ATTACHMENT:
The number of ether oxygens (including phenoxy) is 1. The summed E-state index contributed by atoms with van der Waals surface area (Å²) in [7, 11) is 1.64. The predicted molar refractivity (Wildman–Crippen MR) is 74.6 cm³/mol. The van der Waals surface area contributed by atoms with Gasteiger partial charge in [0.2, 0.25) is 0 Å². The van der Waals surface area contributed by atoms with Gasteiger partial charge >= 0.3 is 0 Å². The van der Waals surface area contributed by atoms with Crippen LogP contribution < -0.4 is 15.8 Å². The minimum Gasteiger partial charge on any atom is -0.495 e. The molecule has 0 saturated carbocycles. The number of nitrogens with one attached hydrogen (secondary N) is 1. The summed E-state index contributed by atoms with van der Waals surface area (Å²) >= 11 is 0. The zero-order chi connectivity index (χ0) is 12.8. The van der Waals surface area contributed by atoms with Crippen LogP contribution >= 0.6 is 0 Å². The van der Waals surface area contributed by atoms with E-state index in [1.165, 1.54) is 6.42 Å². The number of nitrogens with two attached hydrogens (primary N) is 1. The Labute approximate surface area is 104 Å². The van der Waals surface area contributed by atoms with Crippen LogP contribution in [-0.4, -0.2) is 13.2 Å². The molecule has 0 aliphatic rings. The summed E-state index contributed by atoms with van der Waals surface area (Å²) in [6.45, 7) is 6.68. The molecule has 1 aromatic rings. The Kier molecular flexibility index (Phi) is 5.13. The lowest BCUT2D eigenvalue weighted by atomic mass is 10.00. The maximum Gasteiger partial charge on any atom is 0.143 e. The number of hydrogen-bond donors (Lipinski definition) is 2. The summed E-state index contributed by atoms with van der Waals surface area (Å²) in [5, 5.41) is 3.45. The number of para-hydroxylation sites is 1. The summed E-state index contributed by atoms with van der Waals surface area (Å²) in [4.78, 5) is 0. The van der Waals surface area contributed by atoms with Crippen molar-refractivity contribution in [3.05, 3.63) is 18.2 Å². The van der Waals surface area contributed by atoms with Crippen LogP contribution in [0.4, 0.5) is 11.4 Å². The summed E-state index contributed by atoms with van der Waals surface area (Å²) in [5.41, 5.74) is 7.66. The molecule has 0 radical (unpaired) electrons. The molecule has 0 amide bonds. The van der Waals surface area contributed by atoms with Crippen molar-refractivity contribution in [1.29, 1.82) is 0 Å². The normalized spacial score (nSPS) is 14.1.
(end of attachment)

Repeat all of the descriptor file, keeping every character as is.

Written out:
The number of ether oxygens (including phenoxy) is 1. The summed E-state index contributed by atoms with van der Waals surface area (Å²) in [7, 11) is 1.64. The predicted molar refractivity (Wildman–Crippen MR) is 74.6 cm³/mol. The van der Waals surface area contributed by atoms with Gasteiger partial charge in [0.2, 0.25) is 0 Å². The van der Waals surface area contributed by atoms with Gasteiger partial charge >= 0.3 is 0 Å². The van der Waals surface area contributed by atoms with Crippen LogP contribution < -0.4 is 15.8 Å². The minimum Gasteiger partial charge on any atom is -0.495 e. The molecule has 0 saturated carbocycles. The number of nitrogens with one attached hydrogen (secondary N) is 1. The summed E-state index contributed by atoms with van der Waals surface area (Å²) >= 11 is 0. The zero-order chi connectivity index (χ0) is 12.8. The van der Waals surface area contributed by atoms with Crippen LogP contribution >= 0.6 is 0 Å². The van der Waals surface area contributed by atoms with E-state index in [1.165, 1.54) is 6.42 Å². The number of nitrogens with two attached hydrogens (primary N) is 1. The Labute approximate surface area is 104 Å². The van der Waals surface area contributed by atoms with Crippen LogP contribution in [-0.4, -0.2) is 13.2 Å². The molecule has 0 aliphatic rings. The summed E-state index contributed by atoms with van der Waals surface area (Å²) in [6.45, 7) is 6.68. The molecule has 1 aromatic rings. The Kier molecular flexibility index (Phi) is 5.13. The lowest BCUT2D eigenvalue weighted by atomic mass is 10.00. The maximum Gasteiger partial charge on any atom is 0.143 e. The number of hydrogen-bond donors (Lipinski definition) is 2. The summed E-state index contributed by atoms with van der Waals surface area (Å²) in [5, 5.41) is 3.45. The number of para-hydroxylation sites is 1. The summed E-state index contributed by atoms with van der Waals surface area (Å²) in [4.78, 5) is 0. The van der Waals surface area contributed by atoms with Crippen molar-refractivity contribution in [3.05, 3.63) is 18.2 Å². The van der Waals surface area contributed by atoms with Crippen LogP contribution in [0.4, 0.5) is 11.4 Å². The summed E-state index contributed by atoms with van der Waals surface area (Å²) in [5.41, 5.74) is 7.66. The molecule has 0 radical (unpaired) electrons. The molecule has 0 amide bonds. The van der Waals surface area contributed by atoms with Crippen molar-refractivity contribution in [1.29, 1.82) is 0 Å². The normalized spacial score (nSPS) is 14.1.